Updated June 2013 with latest temperatures and base period change to 1981-2010.
This paper asks the question: “Does the empirical observational data support the climate scientists’ computer models output?”. A top-down approach is taken – curve fitting, if you like. The intention is to compare the actual global temperature, through time, to the projected temperature as determined by the climate computer models.
In this paper, the following steps are taken:
1) Collect and plot the actual historical temperature data
2) Determine whether the trends in the historical temperature data show any repeatable cyclic behaviour, and if so, devise a mathematical formula that best describes those cycles. This formula would represent the natural (non-anthroprogenic) climate changes
3) Enhance the formula to include any anthroprogenic factors, if required
4) Determine whether the formula has any predictive power (ability to hindcast)
5) Compare the historical and formula-predicted temperatures, with those projected by the models
6) Determine the trend in CO2 levels, and attempt to predict the future concentrations, ignoring possible natural (e.g. volcano) and political/economic disruptions.
7) Determine the trend in sea-levels, and attempt to predict the future increases, based on current trends, and compare the resultant sea-level increases, with those projected by the climate models
Preparing the Observational Data
The term ‘global warming’ refers to the average temperature of the whole earth’s lower atmosphere (the lower troposphere) increasing, and so the surface or near surface global temperature data, from land and ocean, needs to be collected. This data should reflect as long a period as possible, because climate, by definition, spans multiple decades and centuries.
However, the temperature has only been measured globally since the start of the satellite era, from 1979. From 1850 to 1979, land station temperatures are available, as are a few ocean observations, but as the oceans comprise ~70% of the earth’s surface, this data must be viewed with caution. Prior to 1850, the use of proxy data (ice cores etc) are used to estimate the earth’s temperature backwards for millions of years, and is even more uncertain.
The temperature data was mathematically averaged over the entire period (the dashed purple line in the above graph, Figure 1), but was also averaged by ‘eye-ball’ (the thick black line in the graph) to smooth the data and account for the non-temperature proxies (Tree line, MSL, O2 isotopes etc). Although the accuracy of the data (and the averaged result) is highly uncertain, it does support historical anecdotal evidence, especially over the last 2000 years.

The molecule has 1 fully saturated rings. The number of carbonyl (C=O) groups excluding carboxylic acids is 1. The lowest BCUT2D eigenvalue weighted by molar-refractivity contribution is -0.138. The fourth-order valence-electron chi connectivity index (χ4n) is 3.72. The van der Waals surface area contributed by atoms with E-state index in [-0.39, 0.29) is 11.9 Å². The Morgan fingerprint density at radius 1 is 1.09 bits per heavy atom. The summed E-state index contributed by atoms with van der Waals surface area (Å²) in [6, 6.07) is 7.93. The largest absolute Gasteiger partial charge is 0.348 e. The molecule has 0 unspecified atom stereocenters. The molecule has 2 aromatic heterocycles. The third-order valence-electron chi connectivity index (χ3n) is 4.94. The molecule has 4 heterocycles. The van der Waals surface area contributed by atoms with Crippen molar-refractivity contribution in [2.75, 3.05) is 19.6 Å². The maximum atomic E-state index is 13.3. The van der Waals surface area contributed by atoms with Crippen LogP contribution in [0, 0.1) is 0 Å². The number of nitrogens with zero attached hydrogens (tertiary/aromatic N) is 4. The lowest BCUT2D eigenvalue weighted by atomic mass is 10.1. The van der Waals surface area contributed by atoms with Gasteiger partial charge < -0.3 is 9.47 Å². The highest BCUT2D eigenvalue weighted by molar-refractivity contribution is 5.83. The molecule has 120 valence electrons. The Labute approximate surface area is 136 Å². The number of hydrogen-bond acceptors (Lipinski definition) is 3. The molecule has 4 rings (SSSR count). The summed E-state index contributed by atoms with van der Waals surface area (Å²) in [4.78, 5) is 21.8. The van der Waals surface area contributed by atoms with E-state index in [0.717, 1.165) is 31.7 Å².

The non-proxy temperature data from meteorological stations world-wide (HadCRU3 , JMA and GISS) and from satellites (UAH and RSS), each averaged over 10 years (to smooth out short term ENSO and volcanic events), is shown below in Figure 2. Note that the years 2008-2012 are in fact averages for 9, 8, 7, 6 and 5 years respectively, and 2013 data shown as average for 2009-2012. These values will change as new data becomes available.
The GISS (NASA) dataset is clearly an outlier when compared to the other three datasets, and it is well known that the GISS data has been ‘manipulated’ over the years to show cooler temperatures in the 1960’s and 1970’s and higher temperatures in the 2000’s (compared to previous versions of their own datasets). As a result, the GISS temperatures are not used in this paper.
Analysing the Observational Data
Analysing the long term proxy data, there seems to be a clear cooling trend over the last 3000 years suggesting a cycle of approximately 6000 years, with a peak circa 1200BC and a trough circa 1800AD. The data also shows a cycle of approximately 1100 years, with the peaks occurring during the Minoan (1100BC), Roman (1AD) and Medieval (1100AD) warm periods, the latter two periods being well documented in the history books.
Analysing the temperature anomaly data from 1850 (based on the 1961-1990 average), there is a clear cycle of approximately 64 years (PDO/AMO), with a superimposed 21 year cycle (Hale Cycle).